Blog

Empowering Patients is Critical to Decreasing HAIs

Empowering Patients is Critical to Decreasing HAIs

Hand hygiene is the best method to prevent the transmission of infections. Hand hygiene for hospitalized patients sounds obvious – something that should be easy to accomplish and regarded as important to the patient experience. However, patient hand hygiene is a problem for most hospitals today. It is difficult to accomplish and not monitored by healthcare personnel. No infection preventionist will argue against the importance of patient hand hygiene. However, since it is neither prioritized nor measured by hospitals, it falls through the cracks. This, coupled with the fact that more and more research points to patients as the “missing link” in infection control efforts means that, in order to reduce hospital acquired infections (HAIs), hospitals need dedicated efforts to improve patient hand hygiene. Key to achieving these efforts is empowering patients to make hand hygiene easy to do on their own and to understand the critical importance cleaning their hands plays in preventative care.

This Patient-Centric Tool Tackles the Massive Challenge of Hospital-Acquired Infections

This Patient-Centric Tool Tackles the Massive Challenge of Hospital-Acquired Infections

Kathleen Puri had been a nurse for many years, but it wasn’t until she became a hospital patient that the issue of hospital patient hygiene began to truly bother her. She noticed that patients confined to a hospital bed had no way to conveniently and easily wash their hands — one of the easiest ways to prevent the almost 100,000 deaths (more than those caused by diabetes or breast and prostate cancer combined) attributed to infections acquired in hospitals annually.

A Win-Win for Hand Hygiene

A very interesting study was recently published in the American Journal of Infection Control (AJIC).  It investigated patient hand hygiene on a unit at the Cleveland Veterans Affairs Medical Center. It caught our attention at Fitsi Health because we are focused on enabling patients to perform hand hygiene and are thrilled to see this research added to the body of literature on patient hand hygiene.

The AJIC study focused on educating patients on when to perform hand hygiene. Defining five specific events or “moments” in the day of the patient was found to help patients remember when to perform hand hygiene.  Besides the usual before eating, after using the rest room, before and after touching drains / devices, and upon entering and leaving the room, a fifth moment was added - perform hand hygiene upon the entrance of healthcare personnel into the room.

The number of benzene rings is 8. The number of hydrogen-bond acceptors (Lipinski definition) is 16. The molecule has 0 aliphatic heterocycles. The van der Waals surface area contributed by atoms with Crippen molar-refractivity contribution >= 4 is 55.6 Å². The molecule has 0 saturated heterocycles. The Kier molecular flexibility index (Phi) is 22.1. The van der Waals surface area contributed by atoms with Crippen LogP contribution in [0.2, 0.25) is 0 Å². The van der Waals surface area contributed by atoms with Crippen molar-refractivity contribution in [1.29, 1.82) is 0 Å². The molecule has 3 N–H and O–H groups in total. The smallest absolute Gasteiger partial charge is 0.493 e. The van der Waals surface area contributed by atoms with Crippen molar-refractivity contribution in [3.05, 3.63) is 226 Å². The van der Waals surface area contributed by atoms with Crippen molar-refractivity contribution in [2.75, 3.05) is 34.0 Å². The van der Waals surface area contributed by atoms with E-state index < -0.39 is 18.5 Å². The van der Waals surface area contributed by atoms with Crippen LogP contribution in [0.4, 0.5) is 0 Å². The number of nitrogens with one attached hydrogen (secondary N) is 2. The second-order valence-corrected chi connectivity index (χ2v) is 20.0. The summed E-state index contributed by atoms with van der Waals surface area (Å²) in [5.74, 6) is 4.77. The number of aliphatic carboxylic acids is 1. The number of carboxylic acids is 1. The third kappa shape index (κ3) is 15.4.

This fifth moment proved to be powerful because it was a non-verbal reminder to healthcare personnel to wash their hands while the patient also performed hand hygiene. A win-win.

Hand sanitizer was provided to the patients along with education regarding the importance of hand hygiene in the hospital and the study findings showed these interventions improved the frequency of patient hand hygiene. Of course, it makes sense that having hand sanitizer easily accessible will improve hand hygiene, but defining the five moments to clearly identify when to clean their hands provided structure to the hospital experience.

Fitsi, our bed caddy, provides a place to have hand sanitizer easily accessible along with storage for personal items. Our mission is to help patients engage with their care while providing a way to help reduce hospital acquired infections.

FDA Warns Against Triclosan

The Federal Drug Administration (FDA) recently stated soap and water are preferable to antibacterial liquid products for everyday use. This is an important issue for consumers. One of the problems with liquid antibacterial soaps is that many contain triclosan and animal studies have shown that triclosan may affect how our hormones work and impact antibiotic resistance.

The safety of products with triclosan is in question. Triclosan is in a large variety of products, many of which are used in healthcare.

When Fitsi Health was making manufacturing decisions the goal was to make Fitsi® as durable as possible. The decision was made to include an antibacterial agent into the plastic we used to make the injection molded bedside caddy. Some people recommended triclosan since it is already used in a variety of healthcare products. But, just as the FDA stated, studies found that hormones and antibiotic resistance may be influenced by triclosan.

As a result, Fitsi Health decided not to use triclosan when making Fitsi® even though it would have been our cheapest option. Instead, Fitsi is imbedded with MicroBlok S. MicroBlok S is a silver ion with a high antimicrobial efficiency that protects Fitsi from staining and deterioration. 

Making a product has many dimensions and decisions. Fitsi Health is happy to have made the decision to use MicroBlok S and not use triclosan. Safety is always first!

- Kathy Puri, MSN, RN

Chattanooga Business Radio Interview: Fitsi Health Founder Kathleen Puri

Listen here to Chattanooga Business Radio's interview with Fitsi Co-Founder Kathleen Puri. Kathy was given the opportunity to share the story of Fitsi Health and how the company is helping to achieve the goal of zero preventable hospital deaths by 2020. Kathy talks about how Fitsi is much more then a bedside caddy - it is part of the Patient Safety Movement and how important it is to advocate to improve patient safety.

Nurses Spotlight: Erin Peters

Nurses Spotlight: Erin Peters

In a previous interview, Nancy Moughrabi, FNP-BC nominated Erin Peters to participate in Fitsi’s Nurses Spotlight series. She is a hospital based nurse practitioner, caring for pediatric general surgery patients at Children’s at Erlanger. She shares what her ideal pediatric hospital environment would look like and how to create a great patient experience for both pediatric patients and parents.